Will Worku confirm breakthrough?

Turning 18 the day after the race, the young Ethiopian will be happy to celebrate his birthday one day in advance with a victory to confirm his overwhelming win last weekend was no fluke. The reigning world U-20 cross country silver medalist proved to be in stellar form last Sunday and should be tipped as the main favorite in the 10km event.

One of his stiffest opponents should be Burundi’s Thierry Ndikumwenayo, the 22-year-old who will be making his sixth appearance on Spanish soil this cross country campaign. He’s produced three wins -- in Alcobendas (Nov 24), Aranda de Duero ( Dec 1) and Cantimpalos (Dec 8) -- plus a runner-up finish in Soria ( Nov 17). The Italy-based runner, who was ninth at the World Cross Country Championships in Aarhus last year, only finished outside the top-five in Atapuerca (Nov 9) where he finished sixth.

Kenya’s Richard Yator and Aron Kifle, runner-up and third respectively in Elgoibar should also be in contention. The Kenyan was 13th in Aarhus while Kifle has changed his base from Madrid to Nijmegen after joining the Global Sports agency. He will be joined by fellow Eritrean Yemane Haileselassie, an 8:11.22 3000m steeplechase specialist who reached the Rio Olympics final.

Watch out too for USA’s Paul Chelimo and Shadrack Kipchirchir. The former is the reigning Olympic 5000m silver medalist and is fresh from a fourth place in Elgoibar while Kipchirchir came tenth at the Doha worlds over 10,000m and holds a PB of 27:07.55 set in 2017.

Obiri the woman to beat

The women’s cast is headed by the reigning world cross country champion Hellen Obiri. The 30-year-old Kenyan kicked-off her winter campaign successfully in Elgoibar where, after running alongside compatriot Beatrice Chebet for most of the race, broke away from the reigning world U20 cross country on the last lap.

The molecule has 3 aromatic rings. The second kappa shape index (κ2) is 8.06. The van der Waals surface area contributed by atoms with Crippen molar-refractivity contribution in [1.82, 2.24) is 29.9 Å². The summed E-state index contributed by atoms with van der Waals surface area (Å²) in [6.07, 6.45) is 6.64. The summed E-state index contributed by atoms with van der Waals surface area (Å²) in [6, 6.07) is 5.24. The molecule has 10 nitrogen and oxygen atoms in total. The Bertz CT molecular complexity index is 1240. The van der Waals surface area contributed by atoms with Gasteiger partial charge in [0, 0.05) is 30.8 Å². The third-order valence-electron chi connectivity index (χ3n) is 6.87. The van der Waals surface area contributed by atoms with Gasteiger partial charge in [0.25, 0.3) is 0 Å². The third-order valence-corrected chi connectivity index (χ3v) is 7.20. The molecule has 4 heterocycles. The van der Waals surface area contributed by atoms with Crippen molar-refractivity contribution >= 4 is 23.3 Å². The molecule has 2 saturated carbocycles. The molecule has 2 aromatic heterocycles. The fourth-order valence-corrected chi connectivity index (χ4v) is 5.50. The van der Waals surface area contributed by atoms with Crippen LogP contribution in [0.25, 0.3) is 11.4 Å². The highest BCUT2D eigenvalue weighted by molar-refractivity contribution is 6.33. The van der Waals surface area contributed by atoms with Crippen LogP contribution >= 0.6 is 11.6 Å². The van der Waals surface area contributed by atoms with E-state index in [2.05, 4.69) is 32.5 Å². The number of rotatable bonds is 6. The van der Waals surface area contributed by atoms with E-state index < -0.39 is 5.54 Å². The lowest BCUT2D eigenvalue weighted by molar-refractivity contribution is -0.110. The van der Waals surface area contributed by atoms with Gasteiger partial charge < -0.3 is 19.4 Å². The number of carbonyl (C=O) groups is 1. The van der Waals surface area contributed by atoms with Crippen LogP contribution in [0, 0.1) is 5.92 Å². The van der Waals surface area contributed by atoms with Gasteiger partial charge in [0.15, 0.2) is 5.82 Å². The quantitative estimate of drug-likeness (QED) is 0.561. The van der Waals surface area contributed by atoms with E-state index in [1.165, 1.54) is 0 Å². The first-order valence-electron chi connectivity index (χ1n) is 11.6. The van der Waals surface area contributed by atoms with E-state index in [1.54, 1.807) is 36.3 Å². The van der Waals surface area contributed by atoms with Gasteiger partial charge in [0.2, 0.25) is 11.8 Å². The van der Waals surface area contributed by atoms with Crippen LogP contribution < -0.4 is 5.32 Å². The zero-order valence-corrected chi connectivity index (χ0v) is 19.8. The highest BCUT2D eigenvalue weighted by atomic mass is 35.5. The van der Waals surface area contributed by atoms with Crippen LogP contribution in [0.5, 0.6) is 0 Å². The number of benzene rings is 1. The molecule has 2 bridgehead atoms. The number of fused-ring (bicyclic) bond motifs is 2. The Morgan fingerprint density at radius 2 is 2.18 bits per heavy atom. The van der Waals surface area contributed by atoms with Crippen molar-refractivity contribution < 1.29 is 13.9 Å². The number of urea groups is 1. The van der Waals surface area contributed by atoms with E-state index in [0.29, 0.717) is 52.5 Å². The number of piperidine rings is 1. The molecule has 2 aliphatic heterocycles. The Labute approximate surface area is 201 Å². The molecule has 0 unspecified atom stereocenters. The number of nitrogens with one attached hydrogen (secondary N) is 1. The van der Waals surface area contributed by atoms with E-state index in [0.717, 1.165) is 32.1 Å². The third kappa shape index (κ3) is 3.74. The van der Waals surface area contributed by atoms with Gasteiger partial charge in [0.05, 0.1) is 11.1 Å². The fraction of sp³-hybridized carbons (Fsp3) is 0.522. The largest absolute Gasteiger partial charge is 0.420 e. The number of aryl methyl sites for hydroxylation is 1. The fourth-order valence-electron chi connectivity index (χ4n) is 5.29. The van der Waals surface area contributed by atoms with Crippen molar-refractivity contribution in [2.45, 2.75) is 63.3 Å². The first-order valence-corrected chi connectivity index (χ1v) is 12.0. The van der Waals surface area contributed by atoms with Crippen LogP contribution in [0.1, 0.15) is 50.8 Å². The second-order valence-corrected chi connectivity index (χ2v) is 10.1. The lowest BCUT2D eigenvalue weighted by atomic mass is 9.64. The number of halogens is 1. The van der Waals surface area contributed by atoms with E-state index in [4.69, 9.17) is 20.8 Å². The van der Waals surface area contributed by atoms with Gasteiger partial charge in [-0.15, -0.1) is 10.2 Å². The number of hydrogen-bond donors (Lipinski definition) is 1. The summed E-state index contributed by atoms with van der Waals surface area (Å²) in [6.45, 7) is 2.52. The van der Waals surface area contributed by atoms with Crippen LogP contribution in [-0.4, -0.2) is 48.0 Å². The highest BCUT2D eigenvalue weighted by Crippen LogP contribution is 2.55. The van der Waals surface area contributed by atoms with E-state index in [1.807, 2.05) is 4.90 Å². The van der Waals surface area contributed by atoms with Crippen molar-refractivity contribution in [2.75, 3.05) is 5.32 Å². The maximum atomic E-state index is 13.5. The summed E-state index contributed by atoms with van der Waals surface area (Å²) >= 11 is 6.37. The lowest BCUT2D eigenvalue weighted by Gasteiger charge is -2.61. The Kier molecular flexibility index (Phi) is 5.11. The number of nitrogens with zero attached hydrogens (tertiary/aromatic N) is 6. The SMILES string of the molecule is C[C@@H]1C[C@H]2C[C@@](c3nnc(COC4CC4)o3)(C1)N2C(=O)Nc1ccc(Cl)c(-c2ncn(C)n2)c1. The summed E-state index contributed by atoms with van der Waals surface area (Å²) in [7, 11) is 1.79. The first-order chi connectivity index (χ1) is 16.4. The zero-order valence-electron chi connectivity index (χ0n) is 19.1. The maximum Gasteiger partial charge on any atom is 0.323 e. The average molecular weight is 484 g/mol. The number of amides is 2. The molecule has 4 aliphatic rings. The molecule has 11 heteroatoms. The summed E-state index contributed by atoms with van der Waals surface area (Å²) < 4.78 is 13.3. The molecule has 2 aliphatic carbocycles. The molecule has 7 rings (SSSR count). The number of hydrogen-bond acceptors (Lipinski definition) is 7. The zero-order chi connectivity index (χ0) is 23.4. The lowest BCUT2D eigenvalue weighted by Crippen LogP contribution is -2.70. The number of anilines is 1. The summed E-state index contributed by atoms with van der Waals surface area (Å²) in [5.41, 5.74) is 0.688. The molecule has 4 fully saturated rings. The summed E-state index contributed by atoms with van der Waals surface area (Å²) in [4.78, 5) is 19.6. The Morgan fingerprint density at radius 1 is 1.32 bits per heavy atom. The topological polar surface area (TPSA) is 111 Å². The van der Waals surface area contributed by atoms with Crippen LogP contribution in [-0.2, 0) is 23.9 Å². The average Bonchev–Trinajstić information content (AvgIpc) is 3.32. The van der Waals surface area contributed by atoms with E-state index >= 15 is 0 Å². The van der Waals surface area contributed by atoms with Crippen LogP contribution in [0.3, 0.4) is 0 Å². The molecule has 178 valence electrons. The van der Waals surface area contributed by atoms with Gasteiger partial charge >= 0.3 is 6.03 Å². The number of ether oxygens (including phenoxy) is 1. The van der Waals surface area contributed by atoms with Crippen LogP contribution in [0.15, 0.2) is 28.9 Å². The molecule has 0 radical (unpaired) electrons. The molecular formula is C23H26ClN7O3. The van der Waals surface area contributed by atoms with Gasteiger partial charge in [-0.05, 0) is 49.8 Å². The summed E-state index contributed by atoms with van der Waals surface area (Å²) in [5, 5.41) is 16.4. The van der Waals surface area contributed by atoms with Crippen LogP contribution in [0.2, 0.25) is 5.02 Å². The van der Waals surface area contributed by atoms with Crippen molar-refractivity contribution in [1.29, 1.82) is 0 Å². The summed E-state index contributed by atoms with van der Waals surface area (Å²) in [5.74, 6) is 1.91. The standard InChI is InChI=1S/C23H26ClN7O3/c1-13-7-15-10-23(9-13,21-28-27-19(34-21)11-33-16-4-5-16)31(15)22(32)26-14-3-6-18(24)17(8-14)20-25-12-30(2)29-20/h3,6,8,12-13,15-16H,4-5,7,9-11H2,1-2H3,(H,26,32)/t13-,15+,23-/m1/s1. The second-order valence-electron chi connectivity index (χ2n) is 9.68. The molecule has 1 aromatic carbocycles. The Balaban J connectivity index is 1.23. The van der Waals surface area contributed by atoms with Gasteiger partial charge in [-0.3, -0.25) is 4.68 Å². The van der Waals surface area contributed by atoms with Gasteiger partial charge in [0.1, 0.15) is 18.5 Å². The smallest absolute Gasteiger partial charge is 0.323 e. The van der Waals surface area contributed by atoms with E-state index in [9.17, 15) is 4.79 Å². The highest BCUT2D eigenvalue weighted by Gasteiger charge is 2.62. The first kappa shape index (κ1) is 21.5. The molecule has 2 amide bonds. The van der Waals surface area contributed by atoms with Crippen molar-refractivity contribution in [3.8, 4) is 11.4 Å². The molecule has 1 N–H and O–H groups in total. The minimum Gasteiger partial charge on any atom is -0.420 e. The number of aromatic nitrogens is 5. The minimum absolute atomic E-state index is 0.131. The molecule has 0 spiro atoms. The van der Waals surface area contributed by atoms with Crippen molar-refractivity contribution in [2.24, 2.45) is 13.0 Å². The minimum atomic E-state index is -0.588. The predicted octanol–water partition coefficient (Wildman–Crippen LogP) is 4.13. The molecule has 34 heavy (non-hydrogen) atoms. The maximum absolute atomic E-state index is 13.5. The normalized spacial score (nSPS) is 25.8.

The 19-year-old Chebet should pose the main danger for Obiri, again alongside the reigning world 5000m silver medalist Margaret Kipkemboi Chelimo. The 26-year-old captured a surprise silver in Doha where she set a lifetime best of 14:27.49 and has shown fine form recently by winning a 5km road race in Bolzano on 31 December before taking second at the Campaccio cross country on January 6.

Trying to deny a Kenyan clean sweep over the 9135m contest will be Ethiopia’s Tsehay Gemechu, fourth at the Doha worlds over 5000m in a career best of 14:29.60. Barely two weeks later the 21-year-old set a 1:06:00 personal record for the half marathon in New Delhi. She’ll be racing her first race of the year on Sunday. Gemechu will be joined by fellow Ethiopian Tsige Abreha, the winner in Amorebieta. Kenya’s Eva Cherono, third in Elgoibar, and Bahrain’s World Championships marathon silver medalist Rose Chelimo will also be on show.


(01/17/2020) Views: 1,814 ⚡AMP
by World Athletics
Cross internacional de Italica

Cross internacional de Italica

The Cross Internacional de Itálica is an annual cross country running competition it will be held on 21st of November in Santiponce, near Seville, Spain. Inaugurated in 1982, the race course is set in the ruins of the ancient Roman city of Italica. As one of only two Spanish competitions to hold IAAF permit meeting status, it is one of...


Frenchmen Florian Carvalho and Hassan Chahdi and Felicien Muhitira of Rwanda look to be the favorites at the Paris 20 km race

Frenchmen Florian Carvalho and Hassan Chahdi and Felicien Muhitira of Rwanda look to be the favorites at the Paris 20 km, an IAAF Silver Label road race, whose 41st edition will be held on Sunday.

With no previous winner on the start line, the 2019 edition will crown new champions in both races.

Carvalho and Chahdi, both in the build-up for their upcoming appearances at the Valencia Marathon on 1 December, should be at the front. Their goal will be to succeed Morhad Amdouni, the last French winner of the race who took the title in 2016.

Chadhi finished third in 59:51 last year, 1:38 behind winner Samuel Tsegay of Eritrea. Chahdi’s best 2019 performance was a marathon personal best of 2:09:55 set in Seville in February.

Carvalho also set a new marathon best this year, clocking 2:12:53 in Paris. He also clocked 29:00 over 10km in June, finishing 1:42 ahead of Chadhi, who is expected to be in better shape on Sunday.

Muhitira should have a role to play. The Rwandan was runner-up at last year’s edition, finishing 12 seconds adrift of Tsegay. He should have been the favorite but he finished a distant 22nd in the marathon at the World Championships one week ago (2:16:21). The speed of his recovery will be a key factor in Sunday’s race.